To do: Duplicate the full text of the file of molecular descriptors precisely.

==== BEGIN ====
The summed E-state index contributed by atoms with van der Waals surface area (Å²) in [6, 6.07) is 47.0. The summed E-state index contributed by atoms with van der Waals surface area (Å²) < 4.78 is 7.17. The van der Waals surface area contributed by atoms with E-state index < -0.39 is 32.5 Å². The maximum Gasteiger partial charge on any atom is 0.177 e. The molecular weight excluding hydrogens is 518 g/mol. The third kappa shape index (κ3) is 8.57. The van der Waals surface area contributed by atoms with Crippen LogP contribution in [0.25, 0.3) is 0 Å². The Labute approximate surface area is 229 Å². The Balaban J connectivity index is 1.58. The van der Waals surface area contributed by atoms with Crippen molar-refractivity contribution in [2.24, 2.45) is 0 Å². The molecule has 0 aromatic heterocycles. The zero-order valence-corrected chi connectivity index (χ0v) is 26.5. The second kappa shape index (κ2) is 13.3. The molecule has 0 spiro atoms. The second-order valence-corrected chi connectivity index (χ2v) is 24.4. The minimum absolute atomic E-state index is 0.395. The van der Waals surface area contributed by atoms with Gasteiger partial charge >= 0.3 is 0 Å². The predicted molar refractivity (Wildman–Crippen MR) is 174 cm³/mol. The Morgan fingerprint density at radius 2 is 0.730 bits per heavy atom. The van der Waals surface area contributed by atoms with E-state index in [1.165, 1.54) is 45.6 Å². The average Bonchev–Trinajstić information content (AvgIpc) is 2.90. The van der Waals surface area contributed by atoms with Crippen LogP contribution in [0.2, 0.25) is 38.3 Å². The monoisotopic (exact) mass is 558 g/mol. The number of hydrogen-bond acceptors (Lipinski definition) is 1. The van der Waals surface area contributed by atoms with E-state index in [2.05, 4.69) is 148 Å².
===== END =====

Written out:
The summed E-state index contributed by atoms with van der Waals surface area (Å²) in [6, 6.07) is 47.0. The summed E-state index contributed by atoms with van der Waals surface area (Å²) < 4.78 is 7.17. The van der Waals surface area contributed by atoms with E-state index < -0.39 is 32.5 Å². The maximum Gasteiger partial charge on any atom is 0.177 e. The molecular weight excluding hydrogens is 518 g/mol. The third kappa shape index (κ3) is 8.57. The van der Waals surface area contributed by atoms with Crippen LogP contribution in [0.25, 0.3) is 0 Å². The Labute approximate surface area is 229 Å². The Balaban J connectivity index is 1.58. The van der Waals surface area contributed by atoms with Crippen molar-refractivity contribution in [2.24, 2.45) is 0 Å². The molecule has 0 aromatic heterocycles. The zero-order valence-corrected chi connectivity index (χ0v) is 26.5. The second kappa shape index (κ2) is 13.3. The molecule has 0 spiro atoms. The second-order valence-corrected chi connectivity index (χ2v) is 24.4. The minimum absolute atomic E-state index is 0.395. The van der Waals surface area contributed by atoms with Gasteiger partial charge >= 0.3 is 0 Å². The predicted molar refractivity (Wildman–Crippen MR) is 174 cm³/mol. The Morgan fingerprint density at radius 2 is 0.730 bits per heavy atom. The van der Waals surface area contributed by atoms with E-state index in [1.165, 1.54) is 45.6 Å². The average Bonchev–Trinajstić information content (AvgIpc) is 2.90. The van der Waals surface area contributed by atoms with Crippen LogP contribution in [0.2, 0.25) is 38.3 Å². The monoisotopic (exact) mass is 558 g/mol. The number of hydrogen-bond acceptors (Lipinski definition) is 1. The van der Waals surface area contributed by atoms with E-state index in [2.05, 4.69) is 148 Å².